What are the advantages of e-prescribing and why is it considered a crucial step towards E-Health? Saving on the cost of paper, as cited by certain commentators, is definitely not the point. E-Health requires costly investments in the field of Information Technology, which will not be easily set-off by money saved on paper!

E-prescriptions actually promise much more substantial benefits:

  • Increase of patients’ safety and error reduction: an electronic system can lead to less mistakes due, for example, to the selection of incorrect or unavailable drug dosages, the duplication of therapies or the misinterpretation of the content of the prescription, the avoidance of mistakes linked to the omission of certain information (e.g., allergies).
  • Better monitoring of appropriateness and control of the cost of therapies: e-prescriptions can be a formidable tool to gather data and keep track of health costs in real time, which may lead to a more efficient control on expenditures at every level. As an example, think about what an automatic alert suggesting more cost effective therapies or an optimization of the current therapy may do for a single patient and for the health system in general.

Let’s keep on counting electronic prescriptions (21 million out of 48 million last June!): they will not be the panacea for the national health system, but they can be a great step forward.

A New e-Health National Plan

A new Agreement on Digital Health (“Patto sanità digitale”) prepared by the Ministry of Health has been submitted to the State and Region Conference in June 2015. The proposed agreement between regions and national government aims at setting forth a precise timetable for the implementation of e-health in Italy and envisages a steering committee in charge of monitoring the status of implementation of the plan.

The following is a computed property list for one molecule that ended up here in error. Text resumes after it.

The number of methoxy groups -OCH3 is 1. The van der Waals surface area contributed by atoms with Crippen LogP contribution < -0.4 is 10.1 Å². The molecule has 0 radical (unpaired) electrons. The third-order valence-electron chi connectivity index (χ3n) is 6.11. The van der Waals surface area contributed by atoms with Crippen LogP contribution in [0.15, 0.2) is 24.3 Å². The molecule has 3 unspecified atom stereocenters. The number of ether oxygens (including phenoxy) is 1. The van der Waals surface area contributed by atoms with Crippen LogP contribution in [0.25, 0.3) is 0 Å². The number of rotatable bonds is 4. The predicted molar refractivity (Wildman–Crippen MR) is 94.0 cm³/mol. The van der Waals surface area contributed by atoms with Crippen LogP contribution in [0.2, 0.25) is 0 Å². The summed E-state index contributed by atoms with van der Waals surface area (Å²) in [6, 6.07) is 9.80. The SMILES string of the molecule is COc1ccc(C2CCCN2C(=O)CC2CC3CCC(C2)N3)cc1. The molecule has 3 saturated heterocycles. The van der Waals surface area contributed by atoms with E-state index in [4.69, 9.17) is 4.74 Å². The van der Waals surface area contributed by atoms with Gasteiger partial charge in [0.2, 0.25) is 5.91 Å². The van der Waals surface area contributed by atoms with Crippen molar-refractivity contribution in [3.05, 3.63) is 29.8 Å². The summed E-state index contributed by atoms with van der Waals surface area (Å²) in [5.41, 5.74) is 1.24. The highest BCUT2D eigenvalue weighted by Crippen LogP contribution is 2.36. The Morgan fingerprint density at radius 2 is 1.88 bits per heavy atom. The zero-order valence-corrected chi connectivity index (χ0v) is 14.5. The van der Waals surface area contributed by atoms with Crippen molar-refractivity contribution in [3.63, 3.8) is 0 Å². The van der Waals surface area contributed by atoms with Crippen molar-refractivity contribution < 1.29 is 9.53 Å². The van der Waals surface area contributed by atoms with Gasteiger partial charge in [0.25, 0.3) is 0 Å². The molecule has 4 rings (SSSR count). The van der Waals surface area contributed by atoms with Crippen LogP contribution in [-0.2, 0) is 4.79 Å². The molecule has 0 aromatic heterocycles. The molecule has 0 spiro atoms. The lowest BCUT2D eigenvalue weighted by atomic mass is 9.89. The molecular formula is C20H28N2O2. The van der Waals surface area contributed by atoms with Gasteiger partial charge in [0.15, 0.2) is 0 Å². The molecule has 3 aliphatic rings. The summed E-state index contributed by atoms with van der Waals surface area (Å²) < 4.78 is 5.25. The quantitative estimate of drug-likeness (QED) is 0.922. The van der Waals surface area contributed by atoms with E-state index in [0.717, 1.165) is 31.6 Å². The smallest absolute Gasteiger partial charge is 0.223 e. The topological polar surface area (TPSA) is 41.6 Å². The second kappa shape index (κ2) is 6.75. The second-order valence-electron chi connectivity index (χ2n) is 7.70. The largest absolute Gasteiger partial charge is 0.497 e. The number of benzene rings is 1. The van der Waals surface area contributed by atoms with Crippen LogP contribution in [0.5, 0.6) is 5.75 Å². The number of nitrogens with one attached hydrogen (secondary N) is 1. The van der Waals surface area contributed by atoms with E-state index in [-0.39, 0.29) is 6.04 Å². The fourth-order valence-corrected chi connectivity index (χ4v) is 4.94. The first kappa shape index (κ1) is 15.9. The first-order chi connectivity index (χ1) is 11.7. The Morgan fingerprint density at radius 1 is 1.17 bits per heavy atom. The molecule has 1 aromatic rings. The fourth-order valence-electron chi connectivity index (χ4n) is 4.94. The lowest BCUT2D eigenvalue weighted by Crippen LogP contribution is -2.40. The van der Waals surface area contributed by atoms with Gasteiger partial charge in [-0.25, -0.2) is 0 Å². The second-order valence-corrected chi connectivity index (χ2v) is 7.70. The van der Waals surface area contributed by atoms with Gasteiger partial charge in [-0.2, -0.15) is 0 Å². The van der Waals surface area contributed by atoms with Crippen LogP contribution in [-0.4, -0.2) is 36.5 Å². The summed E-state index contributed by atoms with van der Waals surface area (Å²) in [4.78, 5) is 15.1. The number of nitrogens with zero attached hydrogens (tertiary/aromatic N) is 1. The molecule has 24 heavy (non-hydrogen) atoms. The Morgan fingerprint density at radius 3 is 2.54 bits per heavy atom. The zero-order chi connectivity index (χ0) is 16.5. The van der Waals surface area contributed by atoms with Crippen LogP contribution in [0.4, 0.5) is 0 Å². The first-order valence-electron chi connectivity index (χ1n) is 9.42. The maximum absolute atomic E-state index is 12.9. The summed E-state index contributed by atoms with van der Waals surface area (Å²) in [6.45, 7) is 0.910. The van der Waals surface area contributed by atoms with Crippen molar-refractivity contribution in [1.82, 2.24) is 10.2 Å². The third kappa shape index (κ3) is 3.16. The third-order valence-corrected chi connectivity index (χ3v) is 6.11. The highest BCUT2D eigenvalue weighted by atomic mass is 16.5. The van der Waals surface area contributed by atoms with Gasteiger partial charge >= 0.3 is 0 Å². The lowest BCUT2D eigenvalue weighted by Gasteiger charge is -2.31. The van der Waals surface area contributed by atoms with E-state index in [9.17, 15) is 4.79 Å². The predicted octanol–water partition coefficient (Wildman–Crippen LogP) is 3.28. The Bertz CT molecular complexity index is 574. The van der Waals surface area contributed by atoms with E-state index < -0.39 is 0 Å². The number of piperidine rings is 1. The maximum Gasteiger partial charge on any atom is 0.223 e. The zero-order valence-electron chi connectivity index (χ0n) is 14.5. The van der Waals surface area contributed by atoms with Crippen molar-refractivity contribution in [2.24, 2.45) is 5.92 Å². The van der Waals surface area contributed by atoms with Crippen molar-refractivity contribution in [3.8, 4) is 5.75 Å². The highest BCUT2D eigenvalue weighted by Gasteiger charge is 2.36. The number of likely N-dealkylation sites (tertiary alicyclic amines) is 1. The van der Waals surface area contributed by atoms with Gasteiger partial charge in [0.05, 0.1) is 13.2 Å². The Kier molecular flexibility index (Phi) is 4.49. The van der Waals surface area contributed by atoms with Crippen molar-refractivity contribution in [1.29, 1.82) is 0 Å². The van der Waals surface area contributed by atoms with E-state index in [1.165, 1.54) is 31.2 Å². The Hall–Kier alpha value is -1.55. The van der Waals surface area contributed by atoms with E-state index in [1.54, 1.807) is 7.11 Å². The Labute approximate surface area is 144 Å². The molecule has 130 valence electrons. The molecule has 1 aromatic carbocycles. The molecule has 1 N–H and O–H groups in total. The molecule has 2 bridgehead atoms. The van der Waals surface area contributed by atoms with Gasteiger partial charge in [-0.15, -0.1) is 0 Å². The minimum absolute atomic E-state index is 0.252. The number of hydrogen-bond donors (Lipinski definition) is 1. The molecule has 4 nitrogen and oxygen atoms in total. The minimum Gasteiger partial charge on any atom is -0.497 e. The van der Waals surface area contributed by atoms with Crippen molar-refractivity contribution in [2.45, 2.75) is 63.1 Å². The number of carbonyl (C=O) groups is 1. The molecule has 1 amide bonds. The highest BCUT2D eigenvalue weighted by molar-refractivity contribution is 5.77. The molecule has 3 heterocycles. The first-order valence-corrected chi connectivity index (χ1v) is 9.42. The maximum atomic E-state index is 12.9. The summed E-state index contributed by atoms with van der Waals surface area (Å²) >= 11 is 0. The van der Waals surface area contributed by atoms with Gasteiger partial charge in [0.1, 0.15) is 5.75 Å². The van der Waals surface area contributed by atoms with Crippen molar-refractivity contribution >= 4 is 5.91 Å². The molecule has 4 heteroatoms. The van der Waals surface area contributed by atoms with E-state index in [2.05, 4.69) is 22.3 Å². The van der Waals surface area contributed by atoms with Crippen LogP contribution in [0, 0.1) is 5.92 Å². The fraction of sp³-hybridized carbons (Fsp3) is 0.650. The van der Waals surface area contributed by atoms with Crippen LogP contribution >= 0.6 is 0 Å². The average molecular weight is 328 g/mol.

Among the priorities of the new proposal, the Ministry of Health has indicated the adoption of effective solutions for patient workflow management and patient relationship management, to be achieved through the widespread use of electronic clinical records, telemedicine services and mobile health. According to the plan presented by the government, e-health solutions are key to a deeper overhaul of the national healthcare service in order to increase care outside of hospitals and find more efficient ways of bringing healthcare to patients.

Telemedicine solutions, including remote monitoring and diagnosis, would allow the national health service to bring services to patients in a more efficient way. While a specific piece of legislation addressed to telemedicine services has not yet been enacted, on February 20, 2014 the Italian Ministry of Health issued a set of official national guidelines on telemedicine, which set forth a useful regulatory and technical framework for healthcare authorities and private operators active in the provision of telemedicine services.

Unlike previous guidelines, however, the latest digital health plan also aims at restructuring the use of financial resources devoted to the development of telemedicine solutions, in order to convey funds only to more effective projects capable of fostering the widespread adoption of e-health instruments by other healthcare providers. The government also plans to increase the involvement of private actors in these development projects, through project financing and performance based service contracts.

While it is expected that patients will ultimately benefit from a more efficient model for the supply of healthcare, the government also hopes to rein in spending through a more efficient use of resources and a closer monitoring of test prescriptions and drug consumption, which the new e-health solutions will enable.

What’s New in E-Health? Interesting Developments to Consider.

E-Health is a term often used to describe a relationship established between electronic tools and the art of medicine. The European e-Health Action Plan 2012-2020, for example, describes e-Health as a “mean using digital tools and services for health”, which involves an interaction between patients and health-services providers. Within e-Health, the role of telemedicine is considerably growing.

Regulations and guidelines in the field of e-Health are growing in the Italian jurisdiction, too. In particular:

  1. A new Agreement on Digital Health (“Patto per la Sanità Digitale”) prepared by the Ministry of Health has been proposed to the State and Region Conference in June 2015
  2. New guidelines on electronic health records have been issued by the Data Protection Authority on June 4, 2015; and
  3. An interesting administrative court decision issued on July 10, 2015 set forth innovative principles in the field of digital health supplies to the public administration.

Our next blog posts will explore the above developments, which are set to change certain regulatory aspects of e-Health.

Stay tuned, and happy summer!